Sie sind auf Seite 1von 1

Why at the end does the Crow feel he is stronger than Death?

Examination at the Womb Door is although only an episode in the Crow-Stories, but it is a relatively significant one in the sense that the character Crow is just about to be born, about to cross the barrier that separates him from the other world, the world where men live. This Crow, which if taken in the context of the Crow poems; is a representation of man or it would be right to say this one aspect of human nature; his darker side, a side that has always been a part of him as his instinctual nature but which has been with time suppressed by social, religious and moral codes that developed over time in history. In Hughes poem (seen in the context of the CrowStories), death is in fact the Voice-hand. Being the creator of all has always been Gods biggest attribute and his opposite or to say the rival would obviously be the one causing destruction; and death because it destroys, engulfs everything acts as this rival. The ultimate end Death is here the beginning that creates the Crow. To put in Hughes own words the crow is the indestructible bird that suffers everything, suffers nothing. So the Crow; despite being a rather detestable character feels that he can conquest everything because he is in fact created by death itself so how could he have to fear this destruction, death. Furthermore, Hughes God is not the traditional biblical one but one much like the fallible gods of the ancient mythologies; Greek for example who are arrogant, quarrelsome and apt to make mistakes even in such grave matters as human destiny or fate. Viewed in the light of all this the Crows answer is so logical and up to the mark that even God has to pass him eventually at the end of the exam. This very act of being born makes the Crow superior, or to say stronger than death because creation is in fact the exact opposite of death.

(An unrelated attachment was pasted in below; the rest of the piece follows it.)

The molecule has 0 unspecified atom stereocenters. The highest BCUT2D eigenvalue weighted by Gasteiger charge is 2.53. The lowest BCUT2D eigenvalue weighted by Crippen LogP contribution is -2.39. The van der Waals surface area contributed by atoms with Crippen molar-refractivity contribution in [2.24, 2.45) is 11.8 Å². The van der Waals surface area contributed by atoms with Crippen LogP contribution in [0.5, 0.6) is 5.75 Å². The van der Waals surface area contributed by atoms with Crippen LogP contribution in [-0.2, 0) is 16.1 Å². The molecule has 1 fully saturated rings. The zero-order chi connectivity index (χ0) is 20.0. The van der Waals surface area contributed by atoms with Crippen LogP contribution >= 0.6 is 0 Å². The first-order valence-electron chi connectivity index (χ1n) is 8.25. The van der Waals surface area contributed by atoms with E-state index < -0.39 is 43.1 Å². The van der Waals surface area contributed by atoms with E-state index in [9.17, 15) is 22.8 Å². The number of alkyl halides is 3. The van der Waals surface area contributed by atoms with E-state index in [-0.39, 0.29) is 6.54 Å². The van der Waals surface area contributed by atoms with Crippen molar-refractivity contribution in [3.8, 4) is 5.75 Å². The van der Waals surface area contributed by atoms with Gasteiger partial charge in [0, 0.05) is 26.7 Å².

Explain the use of the term womb-door

In Hughes poem the use of the term womb-door has essentially been done in the sense of a place of creation firstly and secondly in sense of a partition, a portal or a barrier that separates the two worlds, a barrier that stands between nothingness and the mortal world. However this nothingness, this womb being an isolated place is also the Crows place of creation so it becomes significant to highlight what ever the Crow has to take along with him- his character, his attributes and a sense of self consciousness as well that he gained from the adventures he went through before the examination. All of these things, he takes from here and these aspects of his nature are quite efficiently highlighted by the examination he takes. Another important aspect that is made significant through the use of this term womb-door is that since the Crow is just about to be born, standing at the door, at the other side so what ever he answers is based on his inert understanding; an understanding that he possesses by default. Moreover as the Crow is still in a sort of womb as the title suggests so he is still fragile, dependent and weak if seen in the traditional sense of a living creature being born, and he is at the door so this situation also explains his power and authority that is actually quite limited because at the end he is only a creation and even needs to pass an examination before he could finally enter the world.